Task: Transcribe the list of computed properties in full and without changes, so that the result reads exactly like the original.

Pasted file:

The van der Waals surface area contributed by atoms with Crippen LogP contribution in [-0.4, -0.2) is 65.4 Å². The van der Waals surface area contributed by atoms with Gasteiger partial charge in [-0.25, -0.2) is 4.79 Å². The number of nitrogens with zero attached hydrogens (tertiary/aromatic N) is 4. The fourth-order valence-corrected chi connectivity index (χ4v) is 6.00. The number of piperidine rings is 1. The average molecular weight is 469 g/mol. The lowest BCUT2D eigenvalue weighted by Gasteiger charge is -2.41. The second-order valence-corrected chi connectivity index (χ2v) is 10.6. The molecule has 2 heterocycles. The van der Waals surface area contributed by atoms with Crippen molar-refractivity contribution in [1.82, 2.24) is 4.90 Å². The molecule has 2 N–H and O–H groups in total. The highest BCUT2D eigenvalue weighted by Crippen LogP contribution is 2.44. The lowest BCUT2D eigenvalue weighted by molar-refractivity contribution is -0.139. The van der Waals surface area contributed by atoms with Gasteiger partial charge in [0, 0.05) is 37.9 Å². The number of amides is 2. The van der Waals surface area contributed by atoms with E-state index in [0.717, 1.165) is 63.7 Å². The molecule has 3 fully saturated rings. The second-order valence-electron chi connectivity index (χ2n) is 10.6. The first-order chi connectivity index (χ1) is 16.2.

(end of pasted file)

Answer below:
The van der Waals surface area contributed by atoms with Crippen LogP contribution in [-0.4, -0.2) is 65.4 Å². The van der Waals surface area contributed by atoms with Gasteiger partial charge in [-0.25, -0.2) is 4.79 Å². The number of nitrogens with zero attached hydrogens (tertiary/aromatic N) is 4. The fourth-order valence-corrected chi connectivity index (χ4v) is 6.00. The number of piperidine rings is 1. The average molecular weight is 469 g/mol. The lowest BCUT2D eigenvalue weighted by Gasteiger charge is -2.41. The second-order valence-corrected chi connectivity index (χ2v) is 10.6. The molecule has 2 heterocycles. The van der Waals surface area contributed by atoms with Crippen molar-refractivity contribution in [1.82, 2.24) is 4.90 Å². The molecule has 2 N–H and O–H groups in total. The highest BCUT2D eigenvalue weighted by Crippen LogP contribution is 2.44. The lowest BCUT2D eigenvalue weighted by molar-refractivity contribution is -0.139. The van der Waals surface area contributed by atoms with Gasteiger partial charge in [0, 0.05) is 37.9 Å². The number of amides is 2. The van der Waals surface area contributed by atoms with E-state index in [0.717, 1.165) is 63.7 Å². The molecule has 3 fully saturated rings. The second-order valence-electron chi connectivity index (χ2n) is 10.6. The first-order chi connectivity index (χ1) is 16.2.